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I'm trying to get our new server, a X8DTN+-F's IMPI configured to talk to our authentication servers. The two choices are LDAP and RADIUS.

I'm debugging this by looking at packet captures, as it seems the IPMI stuff doesn't log anything.

I first tried LDAP, but the IMPI stuff insisted on binding as a user other than the one logging in (wtf). Once I set it up its own user, it managed to find the user (though not by searching for the attribute I wanted, and there seemed no way to change it), but even upon getting a response... didn't allow the login. Maybe it expected a password attribute in the response, which of course it didn't get. It should just bind as the user who is logging in (and should use LDAP over SSL, but that's another story).

So I tried RADIUS. Now, it sends the expected Access-Request packet (with expected username, an encrypted password, a NAS IP Address of [wtf], and a port of 1). It then gets back an access-accept packet, with a service-type of Administrative-User… and then it rejects the login.

(Note: by rejects the login, I mean redisplays the login page. Its not like this thing believes in error messages. Or logs.)

So, is there some magic attribute I need to get the RADIUS server to reply with? Has anyone gotten RADIUS to work with Supermicro's IPMI

share|improve this question
Which IPMI Firmware version are you using? I've got v 1.32 on an X8DTH-6F, and it only has LDAP and AD options, no RADIUS. – Daniel Lawson Aug 1 '10 at 20:42
@aniel Lawson: 2.01 now. Turns out there are definitely some weird attributes that need to be set, they sent me a doc with some examples but no explanation. Still following up to find out what they mean... – derobert Aug 13 '10 at 20:05
For me the IPMI LDAP Authentification with Supermicro (Aten) did work with greater than Version 3.10 but not with less than Version 2.14 – JohannesM Dec 2 '14 at 10:30
up vote 3 down vote accepted

Here are the magic numbers, which I have no idea of the meaning, that I got (a while ago) from Supermicro (via our vendor, Silicon Mechanics):

#vi /etc/raddb/users

    myuser          Auth-Type   :=Local, User-Password == “123456”
                    Vendor-Specific = “H=4, I=4”

    testuser        Auth-Type   :=Local, User-Password == “654321”
                    Vendor-Specific = “H=3, I=3”

So, obviously H= and I= mean something, and at least 3 and 4 are valid values (and I don't believe the syntax is even allowed by the RFCs, but whatever). I replied asking what those mean, and haven't heard back. I just sent a followup...


Got a reply: >

Those setting match the user account type in IPMI Web GUI.

CallBack (H=1, I=1) = No Access
Basically, this type of account will be rejected by IPMI. It can be used to temporarily disable an account.

User (H=2, I=2) = User
This type of the account is only allowed to check the system status.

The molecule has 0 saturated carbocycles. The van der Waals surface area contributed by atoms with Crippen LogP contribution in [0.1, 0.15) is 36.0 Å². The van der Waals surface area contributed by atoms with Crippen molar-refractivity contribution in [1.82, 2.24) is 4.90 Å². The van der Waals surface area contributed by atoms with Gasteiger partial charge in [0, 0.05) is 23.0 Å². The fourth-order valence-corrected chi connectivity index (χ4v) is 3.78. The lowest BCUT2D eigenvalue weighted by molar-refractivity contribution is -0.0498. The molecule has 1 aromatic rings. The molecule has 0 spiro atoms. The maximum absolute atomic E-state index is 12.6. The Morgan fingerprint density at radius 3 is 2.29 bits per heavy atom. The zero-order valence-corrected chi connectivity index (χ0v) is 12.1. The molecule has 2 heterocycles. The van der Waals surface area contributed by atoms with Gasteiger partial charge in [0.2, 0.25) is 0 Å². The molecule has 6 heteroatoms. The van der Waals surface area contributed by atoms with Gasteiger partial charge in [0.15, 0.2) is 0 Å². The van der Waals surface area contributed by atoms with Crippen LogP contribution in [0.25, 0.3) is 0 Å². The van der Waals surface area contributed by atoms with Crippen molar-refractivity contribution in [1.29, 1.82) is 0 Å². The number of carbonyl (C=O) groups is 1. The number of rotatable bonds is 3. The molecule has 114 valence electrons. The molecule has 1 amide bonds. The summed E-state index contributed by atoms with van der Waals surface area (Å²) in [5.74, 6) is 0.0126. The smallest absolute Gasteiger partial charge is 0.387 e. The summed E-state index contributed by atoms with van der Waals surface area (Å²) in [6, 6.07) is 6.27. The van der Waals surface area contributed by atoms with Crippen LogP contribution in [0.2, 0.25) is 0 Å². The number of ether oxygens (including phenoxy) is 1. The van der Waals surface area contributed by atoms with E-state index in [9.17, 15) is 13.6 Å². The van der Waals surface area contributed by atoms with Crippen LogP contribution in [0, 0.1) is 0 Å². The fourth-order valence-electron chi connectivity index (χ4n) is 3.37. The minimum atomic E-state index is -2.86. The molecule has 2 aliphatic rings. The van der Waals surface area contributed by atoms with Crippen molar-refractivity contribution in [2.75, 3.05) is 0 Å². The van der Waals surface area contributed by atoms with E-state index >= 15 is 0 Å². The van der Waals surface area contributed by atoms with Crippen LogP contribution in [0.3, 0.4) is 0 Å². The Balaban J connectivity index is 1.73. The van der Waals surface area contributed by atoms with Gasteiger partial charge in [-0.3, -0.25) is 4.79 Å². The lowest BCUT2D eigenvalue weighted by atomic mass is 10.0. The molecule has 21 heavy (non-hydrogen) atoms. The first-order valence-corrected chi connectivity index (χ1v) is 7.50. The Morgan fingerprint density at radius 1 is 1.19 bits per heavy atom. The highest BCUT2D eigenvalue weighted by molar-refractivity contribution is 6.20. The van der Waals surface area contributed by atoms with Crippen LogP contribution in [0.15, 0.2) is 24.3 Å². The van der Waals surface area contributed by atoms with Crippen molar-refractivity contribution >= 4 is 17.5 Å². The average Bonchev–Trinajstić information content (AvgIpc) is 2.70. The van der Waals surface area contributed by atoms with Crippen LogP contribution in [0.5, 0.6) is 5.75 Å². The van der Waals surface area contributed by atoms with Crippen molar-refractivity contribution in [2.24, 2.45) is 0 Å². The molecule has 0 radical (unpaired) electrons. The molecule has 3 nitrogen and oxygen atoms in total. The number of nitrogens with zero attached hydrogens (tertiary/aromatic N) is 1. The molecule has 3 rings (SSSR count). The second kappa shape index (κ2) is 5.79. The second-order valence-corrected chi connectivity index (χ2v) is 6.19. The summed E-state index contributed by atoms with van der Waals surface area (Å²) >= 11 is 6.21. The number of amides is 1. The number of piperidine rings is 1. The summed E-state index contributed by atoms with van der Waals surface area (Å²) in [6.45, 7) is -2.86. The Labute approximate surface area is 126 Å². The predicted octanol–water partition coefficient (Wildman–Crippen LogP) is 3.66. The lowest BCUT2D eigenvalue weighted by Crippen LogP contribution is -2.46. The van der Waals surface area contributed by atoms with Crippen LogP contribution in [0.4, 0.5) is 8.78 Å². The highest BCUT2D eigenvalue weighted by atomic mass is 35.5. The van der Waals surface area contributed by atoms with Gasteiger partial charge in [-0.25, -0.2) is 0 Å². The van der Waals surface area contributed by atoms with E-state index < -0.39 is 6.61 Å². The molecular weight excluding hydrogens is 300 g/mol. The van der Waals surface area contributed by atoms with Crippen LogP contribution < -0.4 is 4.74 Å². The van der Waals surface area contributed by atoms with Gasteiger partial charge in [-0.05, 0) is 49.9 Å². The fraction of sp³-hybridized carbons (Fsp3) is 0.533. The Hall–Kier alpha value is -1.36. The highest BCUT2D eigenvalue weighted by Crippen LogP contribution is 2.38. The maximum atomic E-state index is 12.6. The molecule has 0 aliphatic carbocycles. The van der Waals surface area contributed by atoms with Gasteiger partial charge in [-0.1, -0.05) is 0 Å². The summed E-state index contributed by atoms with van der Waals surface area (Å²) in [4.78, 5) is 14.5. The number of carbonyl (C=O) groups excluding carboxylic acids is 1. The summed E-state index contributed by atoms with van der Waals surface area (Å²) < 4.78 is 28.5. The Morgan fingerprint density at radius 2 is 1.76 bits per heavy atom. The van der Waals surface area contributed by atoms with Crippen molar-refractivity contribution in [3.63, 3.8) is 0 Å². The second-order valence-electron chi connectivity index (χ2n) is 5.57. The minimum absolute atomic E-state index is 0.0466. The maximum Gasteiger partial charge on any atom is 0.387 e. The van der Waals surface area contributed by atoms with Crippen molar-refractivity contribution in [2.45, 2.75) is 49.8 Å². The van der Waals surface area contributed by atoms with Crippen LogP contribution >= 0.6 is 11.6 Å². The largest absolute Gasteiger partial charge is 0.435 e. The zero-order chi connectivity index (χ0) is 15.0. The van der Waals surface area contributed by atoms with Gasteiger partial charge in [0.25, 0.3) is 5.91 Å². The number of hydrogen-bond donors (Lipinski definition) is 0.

Operator (H=3, I=3) = Operator
This type of the account is allowed to do the remote control & check the system statsus, but can't change the configuration.

Administrator (H=4, I=4) = Administrator
The type of accout is allowed to do everything.

There is no other privilege.

edit 2

Reply to the two different field meanings.

This is the info SuperMicro got from ATEN:

"H" means if for the user privilege. IPMI spec 2.0 defines the following channel privilege levels. We don't use the OEM Proprietary level for special privilege.

Channel Privilege Level Limit:
      0h = reserved
      1h = CALLBACK level
      2h = USER level
      3h = OPERATOR level
      4h = ADMINISTRATOR level
      5h = OEM Proprietary level

"I" is for debug purpose and it is reserved option. Please ignore it.

Below is the definition of the Channel Privilege Levels from IPMI spec 2.0:

This may be considered the lowest privilege level. Only commands necessary to support initiating a Callback are allowed.

Only 'benign' commands are allowed. These are primarily commands that read data structures and retrieve status. Commands that can be used to alter BMC configuration, write data to the BMC or other management controllers, or perform system actions such as resets, power on/off, and watchdog activation are disallowed.

All BMC commands are allowed, except for configuration commands that can change the behavior of the out-of band interfaces. For example, Operator privilege does not allow the capability to disable individual channels, or change user access privileges.

All BMC commands are allowed, including configuration commands. An Adminstrator can even execute configuration commands that would disable the channel that the Administrator is communicating over.

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Could you please post the settings supplied by Supermicro here? I have a similar issue and cannot get hold of anyone knowledgeable from Supermicro. ]-[ – user67538 Jan 20 '11 at 16:42
@Hunta: I now have an answer from SuperMicro. Edited in. – derobert Jan 20 '11 at 20:04
@Hunta: updated. Not sure if you're watching this. I think I've now got a full answer. – derobert Jan 21 '11 at 17:07

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